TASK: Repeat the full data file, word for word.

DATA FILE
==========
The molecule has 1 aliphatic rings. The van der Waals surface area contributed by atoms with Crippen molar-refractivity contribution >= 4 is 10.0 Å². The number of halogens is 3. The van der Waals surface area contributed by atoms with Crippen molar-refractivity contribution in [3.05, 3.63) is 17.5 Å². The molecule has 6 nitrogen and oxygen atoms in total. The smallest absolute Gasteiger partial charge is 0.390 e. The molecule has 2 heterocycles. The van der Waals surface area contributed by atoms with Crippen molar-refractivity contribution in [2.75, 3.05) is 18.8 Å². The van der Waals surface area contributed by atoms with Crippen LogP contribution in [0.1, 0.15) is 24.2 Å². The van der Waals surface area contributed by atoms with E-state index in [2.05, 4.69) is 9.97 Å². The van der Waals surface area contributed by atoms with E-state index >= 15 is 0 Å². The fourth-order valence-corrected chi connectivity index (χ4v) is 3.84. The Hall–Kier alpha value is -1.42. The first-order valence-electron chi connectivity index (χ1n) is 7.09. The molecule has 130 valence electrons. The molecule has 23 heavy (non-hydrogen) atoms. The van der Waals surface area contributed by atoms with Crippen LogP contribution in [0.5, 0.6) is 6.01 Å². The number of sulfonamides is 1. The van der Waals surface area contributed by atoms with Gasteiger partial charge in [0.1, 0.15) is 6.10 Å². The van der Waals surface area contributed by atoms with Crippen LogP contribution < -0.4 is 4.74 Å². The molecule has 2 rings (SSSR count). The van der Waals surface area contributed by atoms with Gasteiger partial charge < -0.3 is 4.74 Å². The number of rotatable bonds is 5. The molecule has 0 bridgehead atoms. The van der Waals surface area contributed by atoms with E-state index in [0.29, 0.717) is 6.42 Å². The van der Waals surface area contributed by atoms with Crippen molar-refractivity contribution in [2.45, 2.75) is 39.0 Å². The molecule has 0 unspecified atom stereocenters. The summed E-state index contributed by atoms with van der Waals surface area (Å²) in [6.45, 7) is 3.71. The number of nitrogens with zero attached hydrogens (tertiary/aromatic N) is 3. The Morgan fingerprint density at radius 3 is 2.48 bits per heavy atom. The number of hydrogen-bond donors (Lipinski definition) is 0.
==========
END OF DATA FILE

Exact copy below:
The molecule has 1 aliphatic rings. The van der Waals surface area contributed by atoms with Crippen molar-refractivity contribution >= 4 is 10.0 Å². The number of halogens is 3. The van der Waals surface area contributed by atoms with Crippen molar-refractivity contribution in [3.05, 3.63) is 17.5 Å². The molecule has 6 nitrogen and oxygen atoms in total. The smallest absolute Gasteiger partial charge is 0.390 e. The molecule has 2 heterocycles. The van der Waals surface area contributed by atoms with Crippen molar-refractivity contribution in [2.75, 3.05) is 18.8 Å². The van der Waals surface area contributed by atoms with Crippen LogP contribution in [0.1, 0.15) is 24.2 Å². The van der Waals surface area contributed by atoms with E-state index in [2.05, 4.69) is 9.97 Å². The van der Waals surface area contributed by atoms with E-state index >= 15 is 0 Å². The fourth-order valence-corrected chi connectivity index (χ4v) is 3.84. The Hall–Kier alpha value is -1.42. The first-order valence-electron chi connectivity index (χ1n) is 7.09. The molecule has 130 valence electrons. The molecule has 23 heavy (non-hydrogen) atoms. The van der Waals surface area contributed by atoms with Crippen LogP contribution in [0.5, 0.6) is 6.01 Å². The number of sulfonamides is 1. The van der Waals surface area contributed by atoms with Gasteiger partial charge in [0.1, 0.15) is 6.10 Å². The van der Waals surface area contributed by atoms with Crippen LogP contribution < -0.4 is 4.74 Å². The molecule has 2 rings (SSSR count). The van der Waals surface area contributed by atoms with Gasteiger partial charge < -0.3 is 4.74 Å². The number of rotatable bonds is 5. The molecule has 0 bridgehead atoms. The van der Waals surface area contributed by atoms with E-state index in [0.29, 0.717) is 6.42 Å². The van der Waals surface area contributed by atoms with Crippen molar-refractivity contribution in [2.45, 2.75) is 39.0 Å². The molecule has 0 unspecified atom stereocenters. The summed E-state index contributed by atoms with van der Waals surface area (Å²) in [6.45, 7) is 3.71. The number of nitrogens with zero attached hydrogens (tertiary/aromatic N) is 3. The Morgan fingerprint density at radius 3 is 2.48 bits per heavy atom. The number of hydrogen-bond donors (Lipinski definition) is 0.